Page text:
Singlepoint - The First Red Dot Sight Used by US Forces

We look back 50 years at the first red-dot sight used by US Forces — the Singlepoint Occluded Eye Gunsight.

Singlepoint - The First Red Dot Sight Used by US Forces

Last November I had the opportunity to participate in the 50th Anniversary of the Son Tay Raid, an audacious joint U.S. military deep penetration incursion into North Vietnam to rescue Americans held as prisoners of war on the night of November 21, 1970. 

The ground assault force was made up of handpicked Green Berets from the Army’s Special Forces, ferried to the objective by Air Force aircrews, with air support provided by the Navy and Marine Corps. 

The Raiders, as they have come to be known, would be conducting the mission during night and wanted every advantage they could get in the cramped quarters of the POW camp. They were given satellite photos from which they built a mockup of the compound for rehearsals. They even built a scale model of the Son Tay Camp, which was given its own code name: Barbara. 

Mission analysis identified the need for many unique pieces of equipment. For instance, Major Dick Meadows, the commander of one of the assault elements, carried a megaphone to inform POWs that they were being rescued. Maj. Meadows was also the source of one of the most iconic pieces of equipment used in the mission. 

Legend has it that a friend of Maj. Meadows had seen a revolutionary red-dot sight on the cover of a gun magazine and recommended its test and adoption by the assault force. The truth of the matter is apparently a bit more complicated. According to Dr. Earl Burris and Owen Lincoln, who are experts in the weapons used by the Raiders, Maj. Meadows had previously conducted an Army evaluation of the Singlepoint Occluded Eye Gunsight (OEG), so he was well versed in its capabilities. An internal evaluation by the Raiders themselves noted that, “at a distance of 25 meters, the poorest marksman could place all rounds in a 12-inch circle at night.” All in all, the task force purchased 50 of the sights for use on their carbines. 

Unlike modern red-dot optics, the Singlepoint OEG is just a sight — there are no optics involved. It is also unpowered. The end of the fiber optic can be seen beneath the clear plastic dome at the business end. Light is gathered there, and the center of the sight glows in the color of the fiber-optic filament, which is much larger than we are currently accustomed to. The dot is a whooping 16 MOA, which is massive compared to what we encounter today. To facilitate use at night, a small vial of tritium was located near the light-gathering hole at the front of the OEG to make the fiber-optic filament glow. This would mean the dot would appear green during nighttime hours. 

Regardless of color, the dot would appear over a black background, as there is no objective lens. The shooter keeps both eyes open, and using binocular vision, the dot appears over the target clearly seen by the nondominant eye. 

There was also a daylight-only version of the Singlepoint OEG, but these were sold commercially. The day/night version seems to be restricted to military and law enforcement sales only. 

Although the operation was a tactical success, with the task force effectively entering the POW compound and neutralizing the security force located there, there were no Americans at the camp. It was a “dry hole.” Many would call the effort a failure, but it resulted in scaring the North Vietnamese government into moving American POWs located around the country into the centrally located Lon Nol Prison, known as the “Hanoi Hilton,” in the capital of North Vietnam. There, the Americans were able to interact, greatly increasing morale and resolve. If anything, this situation helped more Americans survive the tortuous conditions of captivity at the hands of the communists.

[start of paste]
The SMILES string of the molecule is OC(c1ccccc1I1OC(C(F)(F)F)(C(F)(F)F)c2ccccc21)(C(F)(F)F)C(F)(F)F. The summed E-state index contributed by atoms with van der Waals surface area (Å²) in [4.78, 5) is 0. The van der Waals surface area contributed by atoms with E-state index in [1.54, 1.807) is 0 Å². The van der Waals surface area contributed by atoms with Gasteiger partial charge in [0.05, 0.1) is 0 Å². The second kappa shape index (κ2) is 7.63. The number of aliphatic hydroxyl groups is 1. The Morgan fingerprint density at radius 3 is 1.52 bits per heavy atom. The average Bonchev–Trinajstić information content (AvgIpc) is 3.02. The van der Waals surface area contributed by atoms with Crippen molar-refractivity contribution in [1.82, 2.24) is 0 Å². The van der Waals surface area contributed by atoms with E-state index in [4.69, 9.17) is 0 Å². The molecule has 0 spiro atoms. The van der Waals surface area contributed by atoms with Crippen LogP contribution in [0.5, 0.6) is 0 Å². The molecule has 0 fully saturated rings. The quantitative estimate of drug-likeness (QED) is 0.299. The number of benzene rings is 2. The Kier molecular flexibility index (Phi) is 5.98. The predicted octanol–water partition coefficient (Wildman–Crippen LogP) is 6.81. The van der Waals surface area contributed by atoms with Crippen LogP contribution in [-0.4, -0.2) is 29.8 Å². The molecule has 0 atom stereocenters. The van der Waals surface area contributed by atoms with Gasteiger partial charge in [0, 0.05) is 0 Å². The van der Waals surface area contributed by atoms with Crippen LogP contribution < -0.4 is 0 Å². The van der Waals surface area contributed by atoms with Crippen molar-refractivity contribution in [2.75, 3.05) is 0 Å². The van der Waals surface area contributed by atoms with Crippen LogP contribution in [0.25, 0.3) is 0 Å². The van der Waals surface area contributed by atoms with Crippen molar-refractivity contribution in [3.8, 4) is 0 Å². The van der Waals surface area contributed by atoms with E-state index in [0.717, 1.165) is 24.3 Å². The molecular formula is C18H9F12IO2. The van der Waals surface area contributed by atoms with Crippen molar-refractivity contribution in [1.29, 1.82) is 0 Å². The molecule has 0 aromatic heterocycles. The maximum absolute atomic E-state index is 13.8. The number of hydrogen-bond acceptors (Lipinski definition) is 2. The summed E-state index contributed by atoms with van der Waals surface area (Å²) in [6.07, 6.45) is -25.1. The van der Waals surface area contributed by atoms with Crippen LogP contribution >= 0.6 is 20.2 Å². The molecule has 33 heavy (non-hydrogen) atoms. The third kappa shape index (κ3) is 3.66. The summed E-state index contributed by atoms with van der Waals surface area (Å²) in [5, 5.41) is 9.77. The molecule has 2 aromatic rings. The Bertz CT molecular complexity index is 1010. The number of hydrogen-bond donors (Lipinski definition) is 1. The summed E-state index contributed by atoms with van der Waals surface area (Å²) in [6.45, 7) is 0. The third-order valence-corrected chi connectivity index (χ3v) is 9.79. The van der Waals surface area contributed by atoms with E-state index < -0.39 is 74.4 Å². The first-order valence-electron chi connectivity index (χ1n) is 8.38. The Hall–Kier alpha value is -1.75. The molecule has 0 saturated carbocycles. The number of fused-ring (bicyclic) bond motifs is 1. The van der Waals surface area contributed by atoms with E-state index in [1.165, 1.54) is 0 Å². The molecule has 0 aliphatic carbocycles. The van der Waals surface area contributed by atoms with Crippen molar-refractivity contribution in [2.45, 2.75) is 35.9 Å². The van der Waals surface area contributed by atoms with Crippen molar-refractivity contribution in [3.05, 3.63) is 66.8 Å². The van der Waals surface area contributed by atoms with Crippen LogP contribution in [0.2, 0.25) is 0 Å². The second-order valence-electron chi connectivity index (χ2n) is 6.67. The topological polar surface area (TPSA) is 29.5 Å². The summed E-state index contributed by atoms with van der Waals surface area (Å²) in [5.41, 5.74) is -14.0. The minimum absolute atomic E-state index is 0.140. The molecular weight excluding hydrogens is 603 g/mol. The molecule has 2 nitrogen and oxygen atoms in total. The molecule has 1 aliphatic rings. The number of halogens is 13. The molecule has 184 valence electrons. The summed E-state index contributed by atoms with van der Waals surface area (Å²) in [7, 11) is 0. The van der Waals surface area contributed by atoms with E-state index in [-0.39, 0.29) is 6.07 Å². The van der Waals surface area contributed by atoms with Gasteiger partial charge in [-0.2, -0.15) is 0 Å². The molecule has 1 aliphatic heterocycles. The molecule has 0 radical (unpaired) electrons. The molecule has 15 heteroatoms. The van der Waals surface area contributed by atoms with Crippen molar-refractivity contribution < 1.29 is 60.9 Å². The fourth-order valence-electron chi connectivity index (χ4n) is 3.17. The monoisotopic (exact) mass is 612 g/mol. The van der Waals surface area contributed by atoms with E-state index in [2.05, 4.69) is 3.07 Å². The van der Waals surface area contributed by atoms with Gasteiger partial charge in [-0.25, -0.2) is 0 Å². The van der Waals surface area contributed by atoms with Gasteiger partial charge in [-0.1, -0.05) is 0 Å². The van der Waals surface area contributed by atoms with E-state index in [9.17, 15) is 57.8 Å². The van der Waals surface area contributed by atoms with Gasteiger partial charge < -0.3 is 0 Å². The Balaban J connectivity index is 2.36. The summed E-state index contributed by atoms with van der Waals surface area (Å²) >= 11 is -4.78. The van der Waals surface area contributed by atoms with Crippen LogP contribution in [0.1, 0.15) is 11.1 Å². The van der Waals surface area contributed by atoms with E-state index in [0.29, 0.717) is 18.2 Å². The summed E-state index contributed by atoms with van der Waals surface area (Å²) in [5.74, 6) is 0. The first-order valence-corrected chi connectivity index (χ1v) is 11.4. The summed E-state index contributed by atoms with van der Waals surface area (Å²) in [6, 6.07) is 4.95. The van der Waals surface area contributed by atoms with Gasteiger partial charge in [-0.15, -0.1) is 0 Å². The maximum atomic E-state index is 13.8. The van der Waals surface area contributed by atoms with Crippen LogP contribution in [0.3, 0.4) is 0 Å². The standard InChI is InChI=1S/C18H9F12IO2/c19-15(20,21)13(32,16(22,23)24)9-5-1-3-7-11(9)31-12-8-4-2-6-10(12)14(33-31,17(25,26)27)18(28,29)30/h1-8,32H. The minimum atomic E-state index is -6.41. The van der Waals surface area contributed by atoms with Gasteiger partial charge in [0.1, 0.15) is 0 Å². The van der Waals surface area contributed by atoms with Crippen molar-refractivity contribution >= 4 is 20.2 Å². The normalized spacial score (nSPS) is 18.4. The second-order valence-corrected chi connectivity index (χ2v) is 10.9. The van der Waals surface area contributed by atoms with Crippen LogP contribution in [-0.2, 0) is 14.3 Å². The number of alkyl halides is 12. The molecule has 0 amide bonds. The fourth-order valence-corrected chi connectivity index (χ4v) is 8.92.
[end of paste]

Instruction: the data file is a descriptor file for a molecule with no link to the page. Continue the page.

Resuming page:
To a small degree, this was made possible due to a widget as simple as a $49.50 weapon sight. Although there complaints at the time about the price being too high, it’s only the equivalent of about $300 today. 

I’ve questioned why the U.S. Army failed to field the enhanced capability of this sight after witnessing it in combat. One factor was the cost. During the Cold War, the military still looked at the individual soldier much as it had during World War II and didn’t want to invest much money in small arms, particularly if it was only effective for close shots. 

Another issue is that it was a commercial item and wouldn’t stand up to what the average GI would throw at it. This argument definitely has some merit, considering the Raiders felt the need to use electrical tape to secure the sight to the carrying handles of their GAU-5/A/A Colt carbines. 

However, one would think that if the concept had merit, a new, more robust design would have been developed. Once again, select elements of Army Special Forces led the way, adopting precursors to the modern red-dot optic back in the 1980s. By the mid-90s, Special Operators from every service were using red-dot sights. But it was not until the early 2000s and the Global War on Terror that every infantryman in the Army and Marines would be outfitted with a red-dot sight to improve target engagement. And, like the Singlepoint OEG used at Son Tay, every one of the red-dot sights adopted by the military was a modification of a commercially available item. 


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